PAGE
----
First MTP Fusion: Revision of failed Kellers using DocPrice plate and vascularised allograft
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The technique described is a lengthening osteotomy of the first metatarsal combined with an intercurrent metatarsophalangeal joint fusion. It is indicated for cases in which the 1st metatarsophalangeal joint (MTPJ) has been excised. This is most commonly carried out with a Kellers resection arthroplasty but may also result from a failed 1st MTP joint replacement in which there is resulting bone loss.
Keller was an American surgeon who popularised an excision arthroplasty of the 1st Metatarsophalangeal joint (MTPJ) for hallux valgus in his report 1904. The operation was originally described by Davis-Colley in 1887. The operation was widely carried out in the first half of the 20th century and further modifications which involved a greater resection of the proximal phalanx (Bonney and Macnab 1952) and stabilisation of the pseudojoint with a K-wire (Fitzgerald 1950) further promoted its use.
However over the later part of the last century more modern techniques surpassed the Keller excision arthroplasty with more predictable results and avoidance of the complications of a short great toe, the dorsiflexion deformity which was common (cock up deformity) and transfer metatarsalgia some years after the procedure; all of which became widely reported.
Kellers procedure became historic and was reserved mostly for use in the elderly and low demand individual. The author infact has never carried out a Kellers procedure for hallux valgus because of the unacceptable longer term results.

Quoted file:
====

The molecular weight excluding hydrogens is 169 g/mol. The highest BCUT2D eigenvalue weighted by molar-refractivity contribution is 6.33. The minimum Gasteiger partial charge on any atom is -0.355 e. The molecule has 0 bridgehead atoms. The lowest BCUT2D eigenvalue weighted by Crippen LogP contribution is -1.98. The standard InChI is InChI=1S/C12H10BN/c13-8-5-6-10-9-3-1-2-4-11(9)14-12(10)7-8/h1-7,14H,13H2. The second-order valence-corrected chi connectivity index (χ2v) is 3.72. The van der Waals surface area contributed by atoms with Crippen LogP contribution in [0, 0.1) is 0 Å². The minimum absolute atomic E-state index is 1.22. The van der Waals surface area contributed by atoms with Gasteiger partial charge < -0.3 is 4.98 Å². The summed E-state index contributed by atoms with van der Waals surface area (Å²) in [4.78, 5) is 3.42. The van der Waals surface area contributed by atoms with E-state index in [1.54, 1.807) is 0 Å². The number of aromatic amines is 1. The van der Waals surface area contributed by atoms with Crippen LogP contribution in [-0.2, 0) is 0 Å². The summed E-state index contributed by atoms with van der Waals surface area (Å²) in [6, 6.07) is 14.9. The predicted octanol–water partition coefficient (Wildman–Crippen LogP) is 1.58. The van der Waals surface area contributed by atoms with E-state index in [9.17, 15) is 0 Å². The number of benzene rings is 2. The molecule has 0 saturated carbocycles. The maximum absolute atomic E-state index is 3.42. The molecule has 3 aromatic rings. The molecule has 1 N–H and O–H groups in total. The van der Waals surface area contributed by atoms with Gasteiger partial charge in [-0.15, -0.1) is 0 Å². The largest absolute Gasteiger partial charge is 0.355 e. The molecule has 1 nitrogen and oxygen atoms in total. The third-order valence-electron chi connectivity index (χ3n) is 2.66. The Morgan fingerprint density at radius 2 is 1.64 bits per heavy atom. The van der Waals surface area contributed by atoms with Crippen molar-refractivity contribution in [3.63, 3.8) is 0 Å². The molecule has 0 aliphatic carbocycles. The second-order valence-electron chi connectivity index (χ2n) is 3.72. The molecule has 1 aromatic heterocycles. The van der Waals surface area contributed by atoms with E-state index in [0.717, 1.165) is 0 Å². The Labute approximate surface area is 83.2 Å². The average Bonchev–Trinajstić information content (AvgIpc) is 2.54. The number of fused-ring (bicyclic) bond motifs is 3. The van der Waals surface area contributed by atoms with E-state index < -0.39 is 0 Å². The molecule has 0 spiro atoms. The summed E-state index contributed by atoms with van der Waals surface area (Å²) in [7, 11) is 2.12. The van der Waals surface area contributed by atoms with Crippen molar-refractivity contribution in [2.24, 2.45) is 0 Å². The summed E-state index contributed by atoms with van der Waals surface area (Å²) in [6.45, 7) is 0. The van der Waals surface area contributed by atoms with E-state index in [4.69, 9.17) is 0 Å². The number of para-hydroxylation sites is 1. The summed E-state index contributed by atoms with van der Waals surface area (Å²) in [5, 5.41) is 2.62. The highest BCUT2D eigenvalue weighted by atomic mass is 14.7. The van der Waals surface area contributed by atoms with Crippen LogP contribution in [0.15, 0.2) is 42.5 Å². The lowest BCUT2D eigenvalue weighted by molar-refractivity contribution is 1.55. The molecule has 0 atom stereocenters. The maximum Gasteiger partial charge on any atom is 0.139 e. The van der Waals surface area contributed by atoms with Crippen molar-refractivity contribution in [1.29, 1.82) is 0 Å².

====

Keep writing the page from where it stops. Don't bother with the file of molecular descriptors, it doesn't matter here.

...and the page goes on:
This case is a 70 year woman presenting with a long history of recurrent deformity, painful pseudoarthrosis and most recently transfer metatarsalgia. She had had little respite with the use of orthotics or shoe modifications
The options open to her operatively were discussed but we decided to try to preserve the length of the great toe and provide a stable arthrodesis without the additional need for bone graft or bone substitute.
Dr Marcus Preis from Wiesbaden in Germany has popularised the DocPrice technique to restore length to a first ray at the time of fusion after Kellers resection arthroplasty. He has personal experience of more than 100 cases (author’s personal correspondence). The dorsal half of the metatarsal is transported distally on the lateral soft tissue mass in which the blood supply is held. This creates a stable bridge and obviates the need for autograft. The gaps which remain on the proximal dorsal metatarsal and the joint fusion site on the plantar side do not require grafting but fill in over time.
The DocPrice plate has specific features to allow for a stable fusion in that it has strong 3.5mm locking screws proximally and 2.7mm locking screws distally. Because the shaft of the 1st Metatarsal remains intact on the plantar side there does not need to be extensive fixation proximally, though the gap which results dorsally from the graft translation does need to be bridged. There are no other devices available which are specific to this operation and though other rigid locking plates could be used my concern would be residual hardware prominence distally.
The technique is described in the German textbook Vorfusschirurgie, Springer Verlag 2012, edited by Sabo and Diserderius.
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Author: Mr Chris Blundell, FRCS (Tr & Orth).
Institution: The Northern general hospital, Sheffield, UK.
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